I can recommend dunst. It is a minimalistic, yet highly configurable notification daemon.

0

For what it's worth, I had the opposite request. I wanted the list of notifications to show up. Turns out the default in lxde (or maybe ubuntu) is notify-osd, which doesn't show this icon or the history of messages sent by anything, including notify-send.

I switched it to notification-daemon and it does exactly what I want it to do. Not sure how to hack the startup scripts or settings to get lxde to do it automatically, but that's a solvable problem.

  • I am using Lubuntu 18.04 and I would like to get a notification icon with the list of notifications, as I use quite a few software generating notifications which I don't always see right away. I have tryed to install notification-daemon but it was already installed so nothing changed. Any other ideas on how to activate an icon with a notifications list ? – ComputingFroggy May 20 at 10:03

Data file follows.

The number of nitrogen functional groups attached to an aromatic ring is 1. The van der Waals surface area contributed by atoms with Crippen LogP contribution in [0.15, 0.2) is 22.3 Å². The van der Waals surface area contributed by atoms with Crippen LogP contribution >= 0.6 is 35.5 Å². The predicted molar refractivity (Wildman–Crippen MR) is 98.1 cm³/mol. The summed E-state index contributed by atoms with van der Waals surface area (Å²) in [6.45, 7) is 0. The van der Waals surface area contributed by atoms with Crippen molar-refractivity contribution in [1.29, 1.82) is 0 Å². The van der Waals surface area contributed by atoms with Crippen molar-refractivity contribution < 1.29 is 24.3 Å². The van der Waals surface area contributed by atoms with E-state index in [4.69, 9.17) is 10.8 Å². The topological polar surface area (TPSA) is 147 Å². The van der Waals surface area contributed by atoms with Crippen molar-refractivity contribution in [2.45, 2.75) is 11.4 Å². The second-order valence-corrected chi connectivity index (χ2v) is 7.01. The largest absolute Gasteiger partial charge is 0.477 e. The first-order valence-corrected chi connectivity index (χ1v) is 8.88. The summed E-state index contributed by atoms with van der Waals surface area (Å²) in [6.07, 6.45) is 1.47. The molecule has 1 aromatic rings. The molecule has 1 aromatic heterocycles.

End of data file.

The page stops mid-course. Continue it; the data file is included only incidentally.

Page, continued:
• It's possible that the default notification handler is grabbing them. I had to make sure that all others (e.g. notify-osd) were REMOVED from the system, and then notification-daemon seems to work automatically. It shows the history of notifications also, which is nice. – David Dombrowsky May 21 at 12:58
  • It was xfce4-notifyd that was running and it did not get listed by the command apt-cache search notification | grep daemon | grep notification as the text is in translated in French (I am running LXDE in French). I eventually found it and removed it (and killed it). I installed notification-daemon and started it manually with /usr/lib/notification-daemon/notification-daemon start and it works fine now ! – ComputingFroggy May 31 at 15:14
  • I will see after next reboot if it does not start automagically, I will add it to the autostart apps in /etc/xdg/autostart. – ComputingFroggy May 31 at 15:20
-3

Use the --icon= flag with a path to a transparent image. Combine that with the short timeout and you don't see anything.

  • No, the --icon= option is for the icon within the tooltip. – user86969 Dec 29 '14 at 16:22